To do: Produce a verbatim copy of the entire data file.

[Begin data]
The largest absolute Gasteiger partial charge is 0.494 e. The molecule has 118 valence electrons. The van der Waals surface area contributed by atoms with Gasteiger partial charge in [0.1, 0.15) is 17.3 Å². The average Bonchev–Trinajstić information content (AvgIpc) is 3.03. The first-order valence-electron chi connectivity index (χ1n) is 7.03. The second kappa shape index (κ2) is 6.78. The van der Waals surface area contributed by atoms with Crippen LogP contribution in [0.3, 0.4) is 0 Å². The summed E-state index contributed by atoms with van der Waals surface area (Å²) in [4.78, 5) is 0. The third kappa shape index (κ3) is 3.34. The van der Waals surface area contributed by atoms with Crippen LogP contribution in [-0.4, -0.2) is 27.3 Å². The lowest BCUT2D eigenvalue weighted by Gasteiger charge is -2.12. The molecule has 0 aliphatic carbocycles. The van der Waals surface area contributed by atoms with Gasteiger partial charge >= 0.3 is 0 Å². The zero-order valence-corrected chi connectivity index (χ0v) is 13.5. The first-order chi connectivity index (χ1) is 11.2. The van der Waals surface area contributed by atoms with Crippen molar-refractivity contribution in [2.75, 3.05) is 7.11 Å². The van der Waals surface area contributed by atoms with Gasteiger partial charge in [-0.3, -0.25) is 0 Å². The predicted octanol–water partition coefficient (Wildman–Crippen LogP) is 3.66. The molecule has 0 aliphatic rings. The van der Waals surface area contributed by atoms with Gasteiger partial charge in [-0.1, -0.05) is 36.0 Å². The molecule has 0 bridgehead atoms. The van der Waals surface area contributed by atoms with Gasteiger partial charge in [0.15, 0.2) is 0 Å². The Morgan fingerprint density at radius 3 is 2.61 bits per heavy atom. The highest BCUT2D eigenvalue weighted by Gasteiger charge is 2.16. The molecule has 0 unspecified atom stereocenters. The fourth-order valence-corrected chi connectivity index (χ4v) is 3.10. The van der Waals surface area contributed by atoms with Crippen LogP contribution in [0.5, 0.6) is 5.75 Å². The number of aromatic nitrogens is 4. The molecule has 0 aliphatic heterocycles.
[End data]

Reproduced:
The largest absolute Gasteiger partial charge is 0.494 e. The molecule has 118 valence electrons. The van der Waals surface area contributed by atoms with Gasteiger partial charge in [0.1, 0.15) is 17.3 Å². The average Bonchev–Trinajstić information content (AvgIpc) is 3.03. The first-order valence-electron chi connectivity index (χ1n) is 7.03. The second kappa shape index (κ2) is 6.78. The van der Waals surface area contributed by atoms with Crippen LogP contribution in [0.3, 0.4) is 0 Å². The summed E-state index contributed by atoms with van der Waals surface area (Å²) in [4.78, 5) is 0. The third kappa shape index (κ3) is 3.34. The van der Waals surface area contributed by atoms with Crippen LogP contribution in [-0.4, -0.2) is 27.3 Å². The lowest BCUT2D eigenvalue weighted by Gasteiger charge is -2.12. The molecule has 0 aliphatic carbocycles. The van der Waals surface area contributed by atoms with Gasteiger partial charge >= 0.3 is 0 Å². The zero-order valence-corrected chi connectivity index (χ0v) is 13.5. The first-order chi connectivity index (χ1) is 11.2. The van der Waals surface area contributed by atoms with Crippen molar-refractivity contribution in [2.75, 3.05) is 7.11 Å². The van der Waals surface area contributed by atoms with Gasteiger partial charge in [-0.3, -0.25) is 0 Å². The predicted octanol–water partition coefficient (Wildman–Crippen LogP) is 3.66. The molecule has 0 aliphatic rings. The van der Waals surface area contributed by atoms with Gasteiger partial charge in [-0.1, -0.05) is 36.0 Å². The molecule has 0 bridgehead atoms. The van der Waals surface area contributed by atoms with Gasteiger partial charge in [0.15, 0.2) is 0 Å². The Morgan fingerprint density at radius 3 is 2.61 bits per heavy atom. The highest BCUT2D eigenvalue weighted by Gasteiger charge is 2.16. The molecule has 0 unspecified atom stereocenters. The fourth-order valence-corrected chi connectivity index (χ4v) is 3.10. The van der Waals surface area contributed by atoms with Crippen LogP contribution in [0.5, 0.6) is 5.75 Å². The number of aromatic nitrogens is 4. The molecule has 0 aliphatic heterocycles.